18

A lot will depend on the construction of the helmet. For example the basic material in the helmet will be some sort of sponge or foam which relies on its texture to absorb sudden impacts; does this degrade over time? For example, a loaf of bread gets its texture from the tiny air bubbles formed while rising and proving, but if left to prove too long, the ...


16

Make sure that the frame is not compromised. Looks for cracks or big dents, or any asymmetry in the forks. Make sure that there is no rust through the paint anywhere. If there is any chrome, make sure that any rust is only on the surface. Make sure that the seatpost isn't seized. This is pretty easy as you can just loosen the seatpost bolt and give the ...


16

I learnt to ride in my 20s. I couldn't find a big enough bike second hand, except by spending several times the price of a cheap new bike. So I bought a cheap new bike and learnt to ride on it (a steel so-called mountain bike but really a hybrid with knbbly tyres). Even that was actually only just big enough. I didn't really get confident in bike handling ...


15

When shopping for BSO bikes, people are just looking for a recreational ride that is a once in while, which leads them to focus on the sticker price. Looking at a mountain bike they then get to thinking "Hey, I can ride this around town. I can take it off roading if I wanted too.", so more bang for their buck. They also tend to look at the other ...


14

Many BSO's are styled like mountain bikes, probably because the mountain bike features tend to be appealing to people who don't know a lot about bicycles. Consumers buy these bicycles even though they will never use them on anything resembling a mountain trail. A thick frame, thick, knobby tires, and suspension make a bicycle look rugged. The appearance of ...


13

Prioritize more: Tires -- the bike must allow me to use the tires I want to use. I used to have a road bike that did not allow any tire wider than 25mm. Any bike that cannot use 35mm tires is useless to me. Some people are still under the illusion that narrow tires are fast, wide tires are slow; there is a bunch of research that indicates this is not ...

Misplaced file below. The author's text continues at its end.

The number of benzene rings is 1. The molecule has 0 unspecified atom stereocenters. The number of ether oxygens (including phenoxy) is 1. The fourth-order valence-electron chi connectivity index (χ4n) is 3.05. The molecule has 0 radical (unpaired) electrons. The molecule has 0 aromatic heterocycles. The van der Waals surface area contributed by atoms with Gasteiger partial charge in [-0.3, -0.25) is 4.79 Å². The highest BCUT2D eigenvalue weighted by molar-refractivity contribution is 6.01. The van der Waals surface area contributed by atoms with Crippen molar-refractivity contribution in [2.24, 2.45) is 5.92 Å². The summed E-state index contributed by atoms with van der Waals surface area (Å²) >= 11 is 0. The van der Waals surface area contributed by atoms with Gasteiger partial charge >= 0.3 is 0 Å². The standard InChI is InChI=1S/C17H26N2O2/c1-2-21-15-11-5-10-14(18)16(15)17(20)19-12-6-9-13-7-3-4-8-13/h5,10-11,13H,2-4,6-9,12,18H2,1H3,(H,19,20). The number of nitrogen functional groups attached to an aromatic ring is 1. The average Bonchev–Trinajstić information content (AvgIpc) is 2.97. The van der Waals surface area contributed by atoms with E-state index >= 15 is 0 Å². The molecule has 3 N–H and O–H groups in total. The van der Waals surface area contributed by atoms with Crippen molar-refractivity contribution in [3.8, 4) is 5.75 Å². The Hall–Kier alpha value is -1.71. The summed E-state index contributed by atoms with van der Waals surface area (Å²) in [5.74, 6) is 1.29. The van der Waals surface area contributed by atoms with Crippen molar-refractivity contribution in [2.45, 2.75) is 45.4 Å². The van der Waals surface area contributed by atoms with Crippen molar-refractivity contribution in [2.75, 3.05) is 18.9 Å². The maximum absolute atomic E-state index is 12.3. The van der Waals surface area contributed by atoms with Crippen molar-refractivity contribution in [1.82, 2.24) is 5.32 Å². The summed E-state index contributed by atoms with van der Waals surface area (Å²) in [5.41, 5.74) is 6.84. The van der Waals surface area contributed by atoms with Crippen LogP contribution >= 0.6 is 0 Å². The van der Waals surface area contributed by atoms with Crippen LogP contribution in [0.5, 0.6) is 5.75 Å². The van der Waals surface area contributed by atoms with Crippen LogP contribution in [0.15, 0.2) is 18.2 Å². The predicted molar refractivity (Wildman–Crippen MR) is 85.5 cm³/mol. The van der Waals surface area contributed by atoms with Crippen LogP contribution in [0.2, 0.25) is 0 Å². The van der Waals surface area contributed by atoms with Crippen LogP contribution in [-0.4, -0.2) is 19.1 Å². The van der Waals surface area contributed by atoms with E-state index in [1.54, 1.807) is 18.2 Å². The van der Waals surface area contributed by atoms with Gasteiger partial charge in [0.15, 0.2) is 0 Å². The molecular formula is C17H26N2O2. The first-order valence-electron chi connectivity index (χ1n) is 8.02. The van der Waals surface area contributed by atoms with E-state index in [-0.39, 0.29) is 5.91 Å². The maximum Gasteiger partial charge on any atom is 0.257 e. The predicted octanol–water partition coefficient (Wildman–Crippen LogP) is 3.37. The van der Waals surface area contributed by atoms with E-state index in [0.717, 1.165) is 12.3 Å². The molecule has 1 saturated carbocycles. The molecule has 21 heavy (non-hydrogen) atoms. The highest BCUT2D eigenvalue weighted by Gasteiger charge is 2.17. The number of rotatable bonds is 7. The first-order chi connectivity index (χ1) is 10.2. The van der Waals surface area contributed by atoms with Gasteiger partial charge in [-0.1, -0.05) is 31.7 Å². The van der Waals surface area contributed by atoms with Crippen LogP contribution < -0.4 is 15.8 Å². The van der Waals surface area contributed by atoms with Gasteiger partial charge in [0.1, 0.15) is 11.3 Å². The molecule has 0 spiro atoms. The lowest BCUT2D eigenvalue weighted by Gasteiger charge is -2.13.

12

It matters in many ways where you buy the bike from. If you're buying online, then the parts will most likely be the same, although you should be careful to read the specs. Some online (brick and mortar as well) shops will have overstock bikes from previous years and the parts will be different from the current model year. If you buy from a local bike ...


12

The key is to know your intended use. Knowing what you don't want also helps. But also a bike has a wide variety of applications, like a car. Main (non BSO) adult bike types (people are always trying new ideas, or marketing approaches, so this is intended as an overview) Road (racing) bike. For those who want to ride as fast as possible (for them). The ...


11

One difference that internal cables make is if you transport your bike by car or have to haul it around by hand. Because the cables are inside the frame, they are less likely to get pinched by the clamp on your car-mount (especially if you use a trunk mount that clamps the top-tube). This is also true for car/bus bike mounts that clamp the down tube. If you ...


11

The problem with going 60 mph (assuming level ground, no wind, etc) is not gearing, which is an easy problem to solve. It's aerodynamics. Aerodynamic drag increases roughly with the square of your speed, and to get up to 60 mph on a conventional bike, you'd need to produce about 4000 W—which some sprinters can do for a few seconds. So to go anything like ...